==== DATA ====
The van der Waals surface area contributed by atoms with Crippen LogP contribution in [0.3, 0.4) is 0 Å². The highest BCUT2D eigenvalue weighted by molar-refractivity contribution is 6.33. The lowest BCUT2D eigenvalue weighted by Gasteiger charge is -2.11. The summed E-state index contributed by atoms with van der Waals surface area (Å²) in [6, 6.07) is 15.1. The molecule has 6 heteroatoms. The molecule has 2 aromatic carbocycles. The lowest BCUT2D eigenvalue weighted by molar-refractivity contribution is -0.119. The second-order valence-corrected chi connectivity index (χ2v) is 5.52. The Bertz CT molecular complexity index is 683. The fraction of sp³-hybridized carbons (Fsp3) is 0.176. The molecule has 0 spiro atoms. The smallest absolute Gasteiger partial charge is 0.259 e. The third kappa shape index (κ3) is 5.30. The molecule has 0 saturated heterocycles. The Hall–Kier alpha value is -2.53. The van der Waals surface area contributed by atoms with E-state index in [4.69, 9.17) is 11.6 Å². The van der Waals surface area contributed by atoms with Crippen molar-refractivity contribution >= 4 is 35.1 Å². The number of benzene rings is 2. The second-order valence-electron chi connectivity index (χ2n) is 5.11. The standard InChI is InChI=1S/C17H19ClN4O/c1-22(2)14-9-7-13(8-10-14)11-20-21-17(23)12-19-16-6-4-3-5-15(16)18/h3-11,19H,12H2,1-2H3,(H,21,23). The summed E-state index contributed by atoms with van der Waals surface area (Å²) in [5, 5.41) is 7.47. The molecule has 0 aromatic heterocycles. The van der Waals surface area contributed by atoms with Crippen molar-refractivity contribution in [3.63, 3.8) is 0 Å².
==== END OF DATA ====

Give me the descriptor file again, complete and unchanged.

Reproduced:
The van der Waals surface area contributed by atoms with Crippen LogP contribution in [0.3, 0.4) is 0 Å². The highest BCUT2D eigenvalue weighted by molar-refractivity contribution is 6.33. The lowest BCUT2D eigenvalue weighted by Gasteiger charge is -2.11. The summed E-state index contributed by atoms with van der Waals surface area (Å²) in [6, 6.07) is 15.1. The molecule has 6 heteroatoms. The molecule has 2 aromatic carbocycles. The lowest BCUT2D eigenvalue weighted by molar-refractivity contribution is -0.119. The second-order valence-corrected chi connectivity index (χ2v) is 5.52. The Bertz CT molecular complexity index is 683. The fraction of sp³-hybridized carbons (Fsp3) is 0.176. The molecule has 0 spiro atoms. The smallest absolute Gasteiger partial charge is 0.259 e. The third kappa shape index (κ3) is 5.30. The molecule has 0 saturated heterocycles. The Hall–Kier alpha value is -2.53. The van der Waals surface area contributed by atoms with E-state index in [4.69, 9.17) is 11.6 Å². The van der Waals surface area contributed by atoms with Crippen molar-refractivity contribution >= 4 is 35.1 Å². The number of benzene rings is 2. The second-order valence-electron chi connectivity index (χ2n) is 5.11. The standard InChI is InChI=1S/C17H19ClN4O/c1-22(2)14-9-7-13(8-10-14)11-20-21-17(23)12-19-16-6-4-3-5-15(16)18/h3-11,19H,12H2,1-2H3,(H,21,23). The summed E-state index contributed by atoms with van der Waals surface area (Å²) in [5, 5.41) is 7.47. The molecule has 0 aromatic heterocycles. The van der Waals surface area contributed by atoms with Crippen molar-refractivity contribution in [3.63, 3.8) is 0 Å².